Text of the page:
Thursday, September 02, 2010

Teachers' Camp (Baguio City)

Teachers Camp, founded in 1908 by the US colonial government as a mountain retreat for the first group of American teachers, the Thomasites, needing a respite from lowland tropical heat, has a unique heritage. Since its early Thomasite days, generations of Filipino teachers and students have gone to Teachers Camp for educational training, conferences and seminars.

It is a place intrinsic to the history of the Department of Education and has become part of the educational ethos of many Filipinos. It is a nationally recognized teaching facility, also one of the nationally recognized Baguio City icons along with Session Road, Burnham Park, Mansion House, Wright Park and Camp John Hay. It is the last of the large, open, undeveloped parcels of government-owned land remaining in Baguio. The other large parcel, Camp John Hay, is now privatized as a mixed-use real-estate development.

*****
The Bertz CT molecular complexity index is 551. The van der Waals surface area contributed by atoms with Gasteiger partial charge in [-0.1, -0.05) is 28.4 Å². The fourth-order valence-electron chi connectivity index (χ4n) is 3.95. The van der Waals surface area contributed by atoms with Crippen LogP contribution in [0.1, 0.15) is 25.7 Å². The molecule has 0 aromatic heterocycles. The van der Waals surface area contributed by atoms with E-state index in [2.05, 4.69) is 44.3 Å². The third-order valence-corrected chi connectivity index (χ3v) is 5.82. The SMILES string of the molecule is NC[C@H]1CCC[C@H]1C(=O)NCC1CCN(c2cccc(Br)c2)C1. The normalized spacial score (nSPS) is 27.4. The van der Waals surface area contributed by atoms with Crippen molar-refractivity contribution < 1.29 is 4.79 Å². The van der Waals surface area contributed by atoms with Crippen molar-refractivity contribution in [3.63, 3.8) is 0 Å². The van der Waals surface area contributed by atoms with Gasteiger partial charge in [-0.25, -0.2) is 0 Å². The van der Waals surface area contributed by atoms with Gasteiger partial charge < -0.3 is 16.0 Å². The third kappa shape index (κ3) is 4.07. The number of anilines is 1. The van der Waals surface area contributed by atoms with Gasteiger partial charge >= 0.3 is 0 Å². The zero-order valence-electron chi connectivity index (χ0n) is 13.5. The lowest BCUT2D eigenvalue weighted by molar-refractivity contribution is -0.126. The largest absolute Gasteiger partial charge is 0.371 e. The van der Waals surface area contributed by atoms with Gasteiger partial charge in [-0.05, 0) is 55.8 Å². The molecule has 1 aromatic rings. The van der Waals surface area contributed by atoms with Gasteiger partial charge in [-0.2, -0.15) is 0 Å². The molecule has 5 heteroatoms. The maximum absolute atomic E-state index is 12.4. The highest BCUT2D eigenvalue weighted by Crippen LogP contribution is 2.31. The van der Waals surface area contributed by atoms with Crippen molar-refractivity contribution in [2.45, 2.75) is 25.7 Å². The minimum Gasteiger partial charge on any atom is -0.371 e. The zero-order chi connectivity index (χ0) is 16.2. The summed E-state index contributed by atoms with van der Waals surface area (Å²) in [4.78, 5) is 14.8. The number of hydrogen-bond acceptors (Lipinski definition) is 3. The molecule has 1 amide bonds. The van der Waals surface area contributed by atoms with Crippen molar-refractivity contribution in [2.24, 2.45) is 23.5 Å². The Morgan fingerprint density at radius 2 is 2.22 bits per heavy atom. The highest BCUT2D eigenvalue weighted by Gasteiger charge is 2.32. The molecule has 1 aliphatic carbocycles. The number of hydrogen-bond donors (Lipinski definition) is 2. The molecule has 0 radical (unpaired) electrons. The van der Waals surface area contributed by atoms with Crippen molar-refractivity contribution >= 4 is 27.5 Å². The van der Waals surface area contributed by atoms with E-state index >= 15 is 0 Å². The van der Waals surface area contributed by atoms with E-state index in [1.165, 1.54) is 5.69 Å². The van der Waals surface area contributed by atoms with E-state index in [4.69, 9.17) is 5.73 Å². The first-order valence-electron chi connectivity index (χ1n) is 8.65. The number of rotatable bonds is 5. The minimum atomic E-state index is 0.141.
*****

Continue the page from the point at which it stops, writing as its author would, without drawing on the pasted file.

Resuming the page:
Founded as a rest and recreation facility for teachers and also as a venue for summer training programs for teachers, education is the primary legacy of Teachers Camp. Its secondary legacy is that it is one of the few surviving Baguio environments today, a wide-open area still relatively forested with pine trees and landscaped in the typical but vanishing flowered Baguio garden style, where original green-and-white wooden architecture, once a Baguio City hallmark, still survives. (Augusto F. Villalon)

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